Coping with Unexploded Ordinance, Part 2: The Good







Yesterday Ricky wrote about the secret tragedy in Laos, about how hundreds of people a year are killed or injured by UXOs dropped by the America military during the Vietnam War.

However, as is common when a tragedy strikes a community, a sense of togetherness prevails. People reach out to other people, to help them, to ease their suffering, to mourn with them.

I am speaking specifically of an organization called COPE, headquartered in Vientiane.  COPE is the Cooperative Orthotic and Prosthetic Enterprise and is a non-profit organization that provides artificial limbs and other help to those affected by the UXOs.

A couple nights ago, we heard about a charity concert taking place at the center to celebrate its 15th birthday, so we took the free shuttle and headed there. There were tons of foreigners and locals alike, dancing along to Lao hip-hip group Cell-T club and pop singer Aluna. 

Aluna serenading the audience.

One of the most amazing things about the concert was that it was held at the center of the complex of buildings that comprises an area that caters to the physically disabled. To our left was a school for the deaf, and those kids were the first ones dancing when a new song started.  

These kids know how to rock.

When the birthday cake was brought out, it wasn’t long before Ricky and I had frosting all over our faces, much to the enjoyment of the deaf kids. Soon enough, they too had frosting on their faces, courtesy of me.

The event was amazing, and all the proceeds from food, beverages, t-shirts, etc. went directly to COPE.  The next day we decided we’d take a trip to the visitor’s center and see what it was all about.

We arrived at the visitors center and began an enlightening/heartbreaking/angering/touching tour. Along the walls were descriptions of the types of bombs used, and what kind of damage they were capable of. Next we learned about how villagers used metal remnants of the bombs to make everything from buckets to ladders to doors for their homes.  There was a display home set up, where we could walk through and see how much these people relied on something so dangerous.

Pots, pans, cups, and other things made from bomb pieces.


At one point I stopped to ask a staff member some questions. He was a young guy, missing both hands and was blind. His name was Peter, and he was a good-humored guy, asking me why my name didn’t sound American if I was from the States.  We chatted about the center and Lao architecture with easy smiles and friendly tones.

After that, we watched a short 8 minute video of an interview of a set of parents that lost their 9 year old child to a bombie. His two friends died immediately but he was taken to a hospital a few hours away. There was no oxygen or blood to help him, so they took him home and let him die.  The mother cried. The father was indignant. Their pain was real.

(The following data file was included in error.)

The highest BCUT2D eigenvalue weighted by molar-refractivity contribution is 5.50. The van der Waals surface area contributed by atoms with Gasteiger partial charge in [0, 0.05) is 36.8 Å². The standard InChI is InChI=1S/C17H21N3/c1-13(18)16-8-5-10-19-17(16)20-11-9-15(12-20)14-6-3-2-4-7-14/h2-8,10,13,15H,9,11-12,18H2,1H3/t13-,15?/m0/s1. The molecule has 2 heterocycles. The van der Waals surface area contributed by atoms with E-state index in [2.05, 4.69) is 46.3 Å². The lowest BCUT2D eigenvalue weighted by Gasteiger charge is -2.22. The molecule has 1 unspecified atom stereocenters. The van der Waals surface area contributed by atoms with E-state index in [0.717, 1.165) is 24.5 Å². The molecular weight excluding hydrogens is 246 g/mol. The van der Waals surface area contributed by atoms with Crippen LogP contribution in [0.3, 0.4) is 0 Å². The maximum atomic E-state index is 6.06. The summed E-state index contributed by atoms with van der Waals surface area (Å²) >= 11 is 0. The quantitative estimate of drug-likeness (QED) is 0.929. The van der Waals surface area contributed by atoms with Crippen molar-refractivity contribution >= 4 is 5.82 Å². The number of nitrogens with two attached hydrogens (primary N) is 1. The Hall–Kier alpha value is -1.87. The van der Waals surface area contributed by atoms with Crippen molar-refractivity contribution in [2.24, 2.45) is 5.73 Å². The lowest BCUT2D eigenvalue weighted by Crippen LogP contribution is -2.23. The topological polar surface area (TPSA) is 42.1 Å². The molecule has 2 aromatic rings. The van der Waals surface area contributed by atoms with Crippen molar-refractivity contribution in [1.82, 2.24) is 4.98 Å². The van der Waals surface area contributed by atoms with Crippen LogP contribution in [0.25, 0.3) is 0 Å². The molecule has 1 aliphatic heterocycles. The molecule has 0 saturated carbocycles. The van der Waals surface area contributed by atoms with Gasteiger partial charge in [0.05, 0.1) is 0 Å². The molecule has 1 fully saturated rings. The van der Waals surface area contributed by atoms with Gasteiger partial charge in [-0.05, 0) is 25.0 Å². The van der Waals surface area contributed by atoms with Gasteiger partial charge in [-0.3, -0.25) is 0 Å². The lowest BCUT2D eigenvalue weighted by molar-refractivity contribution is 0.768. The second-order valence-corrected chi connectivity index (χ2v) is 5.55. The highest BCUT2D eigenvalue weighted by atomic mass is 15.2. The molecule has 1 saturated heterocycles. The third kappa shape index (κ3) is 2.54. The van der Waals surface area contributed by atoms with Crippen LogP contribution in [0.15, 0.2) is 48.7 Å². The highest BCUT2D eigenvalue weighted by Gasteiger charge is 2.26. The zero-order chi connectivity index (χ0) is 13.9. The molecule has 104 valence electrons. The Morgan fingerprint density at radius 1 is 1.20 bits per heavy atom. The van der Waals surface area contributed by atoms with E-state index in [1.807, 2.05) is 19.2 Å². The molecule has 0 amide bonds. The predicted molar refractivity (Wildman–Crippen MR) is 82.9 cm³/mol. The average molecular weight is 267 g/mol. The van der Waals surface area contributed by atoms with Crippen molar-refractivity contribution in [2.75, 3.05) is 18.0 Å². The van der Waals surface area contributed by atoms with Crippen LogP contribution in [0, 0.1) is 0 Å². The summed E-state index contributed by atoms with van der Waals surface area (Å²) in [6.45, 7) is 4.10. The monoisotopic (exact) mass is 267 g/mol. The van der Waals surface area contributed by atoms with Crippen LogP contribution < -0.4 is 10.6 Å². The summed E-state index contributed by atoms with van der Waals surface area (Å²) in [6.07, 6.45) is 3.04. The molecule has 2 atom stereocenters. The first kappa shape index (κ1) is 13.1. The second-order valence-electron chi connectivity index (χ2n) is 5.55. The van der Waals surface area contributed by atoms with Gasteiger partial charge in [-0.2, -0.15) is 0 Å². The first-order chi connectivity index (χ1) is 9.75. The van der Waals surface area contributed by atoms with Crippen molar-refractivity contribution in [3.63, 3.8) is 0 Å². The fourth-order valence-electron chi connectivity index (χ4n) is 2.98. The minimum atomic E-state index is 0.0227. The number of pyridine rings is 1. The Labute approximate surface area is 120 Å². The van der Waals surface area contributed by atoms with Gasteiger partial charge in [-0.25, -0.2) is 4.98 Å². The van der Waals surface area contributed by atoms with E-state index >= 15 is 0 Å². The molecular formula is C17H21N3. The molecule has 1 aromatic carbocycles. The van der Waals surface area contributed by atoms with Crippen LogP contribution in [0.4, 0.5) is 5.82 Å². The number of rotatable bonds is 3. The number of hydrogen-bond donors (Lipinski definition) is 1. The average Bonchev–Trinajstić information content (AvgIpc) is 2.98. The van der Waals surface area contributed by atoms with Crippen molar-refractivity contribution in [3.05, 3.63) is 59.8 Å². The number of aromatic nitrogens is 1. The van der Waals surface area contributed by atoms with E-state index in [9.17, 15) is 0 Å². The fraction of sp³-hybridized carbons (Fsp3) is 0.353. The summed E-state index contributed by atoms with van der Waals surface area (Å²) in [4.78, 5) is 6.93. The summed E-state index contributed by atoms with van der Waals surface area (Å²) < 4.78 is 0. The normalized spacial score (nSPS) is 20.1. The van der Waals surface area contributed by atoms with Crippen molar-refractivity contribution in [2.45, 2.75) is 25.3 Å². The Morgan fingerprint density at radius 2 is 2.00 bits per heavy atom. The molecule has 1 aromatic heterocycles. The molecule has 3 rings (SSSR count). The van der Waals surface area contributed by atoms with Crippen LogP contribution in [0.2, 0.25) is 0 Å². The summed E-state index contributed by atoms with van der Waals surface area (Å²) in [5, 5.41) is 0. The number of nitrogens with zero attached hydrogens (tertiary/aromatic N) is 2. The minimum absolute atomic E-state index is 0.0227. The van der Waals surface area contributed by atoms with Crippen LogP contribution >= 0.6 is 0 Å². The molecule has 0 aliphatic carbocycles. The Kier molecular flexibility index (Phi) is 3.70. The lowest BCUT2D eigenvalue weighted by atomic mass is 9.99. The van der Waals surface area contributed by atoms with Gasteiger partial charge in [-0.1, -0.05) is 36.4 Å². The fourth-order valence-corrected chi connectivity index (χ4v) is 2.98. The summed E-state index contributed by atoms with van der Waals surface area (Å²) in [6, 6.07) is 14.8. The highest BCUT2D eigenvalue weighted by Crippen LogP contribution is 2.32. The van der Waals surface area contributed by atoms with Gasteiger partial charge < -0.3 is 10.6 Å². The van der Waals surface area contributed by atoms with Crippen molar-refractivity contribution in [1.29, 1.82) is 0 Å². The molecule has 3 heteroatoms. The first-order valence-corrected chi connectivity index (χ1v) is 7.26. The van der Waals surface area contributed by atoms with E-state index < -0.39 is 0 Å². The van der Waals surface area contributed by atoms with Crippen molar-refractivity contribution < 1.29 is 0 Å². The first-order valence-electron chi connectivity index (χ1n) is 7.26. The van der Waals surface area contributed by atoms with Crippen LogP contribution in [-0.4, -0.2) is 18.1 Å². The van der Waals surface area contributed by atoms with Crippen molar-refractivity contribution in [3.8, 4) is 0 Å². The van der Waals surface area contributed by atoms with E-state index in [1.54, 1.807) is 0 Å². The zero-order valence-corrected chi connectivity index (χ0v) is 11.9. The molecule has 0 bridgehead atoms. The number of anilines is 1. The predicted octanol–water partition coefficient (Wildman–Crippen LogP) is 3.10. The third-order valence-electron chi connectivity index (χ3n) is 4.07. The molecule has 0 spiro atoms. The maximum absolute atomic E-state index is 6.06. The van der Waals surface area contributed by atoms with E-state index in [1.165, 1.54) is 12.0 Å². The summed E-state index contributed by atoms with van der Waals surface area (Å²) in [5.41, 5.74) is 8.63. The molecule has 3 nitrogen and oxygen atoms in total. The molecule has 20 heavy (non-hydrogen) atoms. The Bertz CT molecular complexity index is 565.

We then read stories of people who had been injured by the bombs, losing arms, legs, eyes. Their entire lives were changed. Most of them lived in very rural villages where working in the fields was a necessity. There was no workman’s comp, no light duty. They simply had to carry on. Many of them made artificial legs from wood or bamboo.  Others simply had no other choice than to remain at home. Injured children had to stay home from school, and could barely move around without assistance.

Enter COPE. 

COPE is with the victim from day one of their recovery. They pay for travel, accommodation, and food for those that live in villages outside of the city. Once at the center they are measured for prosthetics and given ample physical therapy.  They are instructed and aided in making their homes more accessible to them.  They are refitted for new prosthetics when old ones are damaged or outgrown, all free of charge.  But most of all, they are given hope. Victims are taught that they can have a normal life, that they can carry on as before, with minor adjustments.

Furthermore, COPE offers help to those who suffer not only from UXOs, but also children born with clubfoot and people who have lost limbs in car accidents or suffer from other physically disabilities. 

Through COPE, families and communities are strengthened and brought together. There is more education on what to do if you come upon a UXO and trained people voluntarily trek through the jungle searching for UXOs to be detonated.  There is hope that the Lao people will overcome this trial.

The red poles mark UXOs found. They will be detonated by trained professionals.


After leaving the center, I felt so moved and wondered if there was anything I could do. I remembered the mother in the video saying there was no blood in the hospital, so they could not help her son. I remembered passing a Red Cross Blood Transfusion Center a couple days before, so Ricky and I headed there so I could donate.  Sadly, my iron was too low and I was unable, but if the opportunity ever arises, I would like to try again.

In the meantime, I’ll encourage you to visit COPE’s website. Learn more about it. Donate if you can. 

Laos is an amazing place. It is a country of survivors. They are some of the happiest, most cheerful people I’ve ever met, despite everything they have gone through and are still suffering today. They are hard-workers; they care for their neighbors and their community. They are determined to thrive. Their pain and tragedy is real, but they are full of hope and love.

I think that’s something we can all strive to be. 

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